The road to recovery
Painfully high gasoline prices in North Carolina crept even higher — averaging more than $4 a gallon — after two hurricanes slammed Gulf Coast refineries in September. Pricey petrol made trains more competitive with trucks and helped bolster rail revenue. But in October, gas prices started plunging, ending the year well below $2 a gallon. Meanwhile, declines in the automobile and construction industries hurt both railroads and trucking companies, says Scott M. Saylor, president of North Carolina Railroad Co.. It owns the 317-mile line between Charlotte and the state port in Morehead City.
BNC: When is a turnaround due?
Saylor: Transportation, particularly rail and trucking, tends to be a leading indictor, so I hope that by the third quarter of 2009 we would start to see better news.
How is the state keeping up its transportation infrastructure?
It’s aging, and our tax system isn’t designed to fund major increases in highway infrastructure. Some of our railroad bridges are 90 and 100 years old. They’re safe, but some need to be replaced. That’s expensive. We’re looking at one in Charlotte that would cost $30 million. But construction costs for the last 18 months have been declining, so right now might be a good time to build. We recently did a preliminary design for the Charlotte project, and if we could build right now, it would cost 15% less than at this time last year.
With fuel use down, won’t there be less tax revenue for transportation improvements?
Taxes certainly have become an unreliable income stream. But gas tax aside, North Carolina must receive its fair share of federal funding. We really need to get more of our tax dollars back than we’re paying out at the federal level. There haven’t been many federally funded projects for rail.
What’s the role of transportation in economic development?
As companies manage their costs, it’s an increasing factor in site selection. When Spirit AeroSystems decided to build an aircraft-parts plant in Kinston, it wanted two things: an East Coast location with access to a port and the ability to move oversized containers for export. Standard highway clearance is 17 feet, so its containers are too tall to move on the highway. Transportation was a key element because they’ve developed into a just-in-time industry for commercial aircraft assembly.
Your new study says commuter trains could run between Goldsboro and Greensboro for about $1 billion in upgrades.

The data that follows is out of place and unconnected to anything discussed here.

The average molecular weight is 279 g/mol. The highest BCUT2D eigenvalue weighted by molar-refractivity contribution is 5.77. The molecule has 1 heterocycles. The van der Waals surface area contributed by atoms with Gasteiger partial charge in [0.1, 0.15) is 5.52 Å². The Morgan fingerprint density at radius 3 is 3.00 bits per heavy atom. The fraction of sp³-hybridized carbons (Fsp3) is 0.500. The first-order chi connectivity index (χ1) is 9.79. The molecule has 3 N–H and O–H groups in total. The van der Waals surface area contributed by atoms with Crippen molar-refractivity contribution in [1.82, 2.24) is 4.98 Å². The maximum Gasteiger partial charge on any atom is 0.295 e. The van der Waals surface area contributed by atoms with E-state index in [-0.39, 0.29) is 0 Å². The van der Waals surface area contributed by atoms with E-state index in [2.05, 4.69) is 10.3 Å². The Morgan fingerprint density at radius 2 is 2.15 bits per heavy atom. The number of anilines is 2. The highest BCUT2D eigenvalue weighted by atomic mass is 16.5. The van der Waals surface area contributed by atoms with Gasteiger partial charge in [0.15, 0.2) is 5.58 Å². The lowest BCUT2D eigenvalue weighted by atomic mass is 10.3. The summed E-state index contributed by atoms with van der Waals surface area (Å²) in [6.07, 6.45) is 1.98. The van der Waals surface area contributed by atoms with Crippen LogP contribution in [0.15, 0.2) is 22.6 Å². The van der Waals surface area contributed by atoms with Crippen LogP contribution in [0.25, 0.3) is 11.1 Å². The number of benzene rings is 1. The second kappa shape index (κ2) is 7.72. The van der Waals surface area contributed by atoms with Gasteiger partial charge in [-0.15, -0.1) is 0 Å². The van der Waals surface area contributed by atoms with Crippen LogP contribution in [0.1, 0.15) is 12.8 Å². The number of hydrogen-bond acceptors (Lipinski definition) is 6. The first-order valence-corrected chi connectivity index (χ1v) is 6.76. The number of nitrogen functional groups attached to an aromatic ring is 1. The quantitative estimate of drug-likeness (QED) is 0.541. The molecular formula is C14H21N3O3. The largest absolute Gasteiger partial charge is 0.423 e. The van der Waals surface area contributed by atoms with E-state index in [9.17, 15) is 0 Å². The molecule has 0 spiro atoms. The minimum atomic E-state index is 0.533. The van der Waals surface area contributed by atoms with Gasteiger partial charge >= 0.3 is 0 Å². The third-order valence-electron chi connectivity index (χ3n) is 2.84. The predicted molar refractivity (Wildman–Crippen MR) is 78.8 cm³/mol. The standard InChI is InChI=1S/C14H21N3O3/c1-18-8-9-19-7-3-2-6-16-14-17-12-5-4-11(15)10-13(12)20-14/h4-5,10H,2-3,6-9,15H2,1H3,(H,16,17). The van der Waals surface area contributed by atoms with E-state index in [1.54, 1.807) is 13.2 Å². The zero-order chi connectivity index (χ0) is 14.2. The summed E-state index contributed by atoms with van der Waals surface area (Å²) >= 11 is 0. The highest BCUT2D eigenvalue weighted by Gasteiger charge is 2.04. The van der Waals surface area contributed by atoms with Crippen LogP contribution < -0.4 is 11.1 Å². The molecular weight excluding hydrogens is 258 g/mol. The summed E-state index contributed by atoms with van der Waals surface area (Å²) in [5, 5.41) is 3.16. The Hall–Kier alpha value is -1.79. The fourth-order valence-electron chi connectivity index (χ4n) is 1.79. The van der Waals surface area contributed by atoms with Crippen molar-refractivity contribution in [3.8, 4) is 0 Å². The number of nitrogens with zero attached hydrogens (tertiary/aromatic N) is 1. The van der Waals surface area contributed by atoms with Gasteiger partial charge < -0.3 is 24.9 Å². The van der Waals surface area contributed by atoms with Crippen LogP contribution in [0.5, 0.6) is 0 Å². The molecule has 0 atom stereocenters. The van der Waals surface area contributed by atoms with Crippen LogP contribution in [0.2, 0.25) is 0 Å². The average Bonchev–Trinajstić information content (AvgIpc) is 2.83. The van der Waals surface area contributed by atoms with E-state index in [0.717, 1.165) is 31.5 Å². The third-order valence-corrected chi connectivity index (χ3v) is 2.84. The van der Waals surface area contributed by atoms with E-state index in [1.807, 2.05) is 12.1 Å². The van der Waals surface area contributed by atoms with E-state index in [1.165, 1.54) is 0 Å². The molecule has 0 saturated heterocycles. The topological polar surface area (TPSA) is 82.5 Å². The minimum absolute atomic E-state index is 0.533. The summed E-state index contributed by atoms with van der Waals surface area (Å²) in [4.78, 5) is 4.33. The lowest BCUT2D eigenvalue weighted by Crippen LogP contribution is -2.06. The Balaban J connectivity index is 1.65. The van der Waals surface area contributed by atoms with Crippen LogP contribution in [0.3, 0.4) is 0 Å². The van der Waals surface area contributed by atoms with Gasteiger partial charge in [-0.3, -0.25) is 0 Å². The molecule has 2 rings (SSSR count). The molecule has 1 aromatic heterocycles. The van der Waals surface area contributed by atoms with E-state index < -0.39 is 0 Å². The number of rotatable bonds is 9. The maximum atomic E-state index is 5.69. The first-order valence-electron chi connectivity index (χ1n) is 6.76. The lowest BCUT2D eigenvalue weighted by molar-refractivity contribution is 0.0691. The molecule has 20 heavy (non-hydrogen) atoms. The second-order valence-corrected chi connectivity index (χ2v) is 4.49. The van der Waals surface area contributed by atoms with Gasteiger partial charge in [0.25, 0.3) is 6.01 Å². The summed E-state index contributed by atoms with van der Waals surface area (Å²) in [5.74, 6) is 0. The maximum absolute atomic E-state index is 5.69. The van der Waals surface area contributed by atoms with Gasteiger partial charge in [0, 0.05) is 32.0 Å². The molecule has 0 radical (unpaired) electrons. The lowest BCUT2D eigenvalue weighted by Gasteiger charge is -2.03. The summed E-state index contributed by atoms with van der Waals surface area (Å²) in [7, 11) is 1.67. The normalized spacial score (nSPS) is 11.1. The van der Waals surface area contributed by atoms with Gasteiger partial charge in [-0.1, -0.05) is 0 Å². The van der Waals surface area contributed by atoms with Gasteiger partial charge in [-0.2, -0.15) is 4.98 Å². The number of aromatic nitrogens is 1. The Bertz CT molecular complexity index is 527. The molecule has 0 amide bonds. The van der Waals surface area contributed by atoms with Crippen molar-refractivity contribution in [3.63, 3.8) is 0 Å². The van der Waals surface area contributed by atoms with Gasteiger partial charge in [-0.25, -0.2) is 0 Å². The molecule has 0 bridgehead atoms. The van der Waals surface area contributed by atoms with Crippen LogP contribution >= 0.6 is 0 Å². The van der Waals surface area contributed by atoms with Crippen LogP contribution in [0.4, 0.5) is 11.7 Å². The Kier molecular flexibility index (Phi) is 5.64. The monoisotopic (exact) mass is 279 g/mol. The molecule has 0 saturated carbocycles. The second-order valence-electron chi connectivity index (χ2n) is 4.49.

We think it could be the highest and best use of those assets because commuter rail is the most compatible form of passenger rail with freight operations. Sharing brings costs down. Most rail corridors are privately owned, but we don’t have to buy right of way, and we have a cooperative freight railroad.
When might we see this?
It’s up to the people of the state. When it becomes too time-consuming and too expensive to drive, demand for passenger rail will increase. We’re looking at this in our 2030 plan. That’s why it’s important now. We can begin making investments in that corridor sooner rather than later. But it’s locally driven.
What about Greensboro to Charlotte?
That’s the main line of Norfolk Southern, and we have more than 50 freight trains a day on it. From Greensboro to Goldsboro, we have 20 to 25. It can be done. It will just cost more.
Charlotte is planning a big intermodal yard to improve shipping between air, rail, trucks and ports.
We need to steadily increase our capacity for intermodal shipping. The railroads are getting better at moving containers. It used to be they couldn’t provide adequate service. Now railroad yards are running out of space. Charlotte is a natural transportation gateway. So is Greensboro.
Are the state’s airports keeping pace?
The bigger ones — Raleigh-Durham, Greensboro, Charlotte — have all accommodated increased need. But the state’s small airports with general-aviation capabilities also are important to the business community. We had a corporate plane coming in recently, and the runway in Beaufort was too short. It had to land in New Bern. It’s important for runway extensions to be made at these smaller airports because that’s where corporate aircraft land.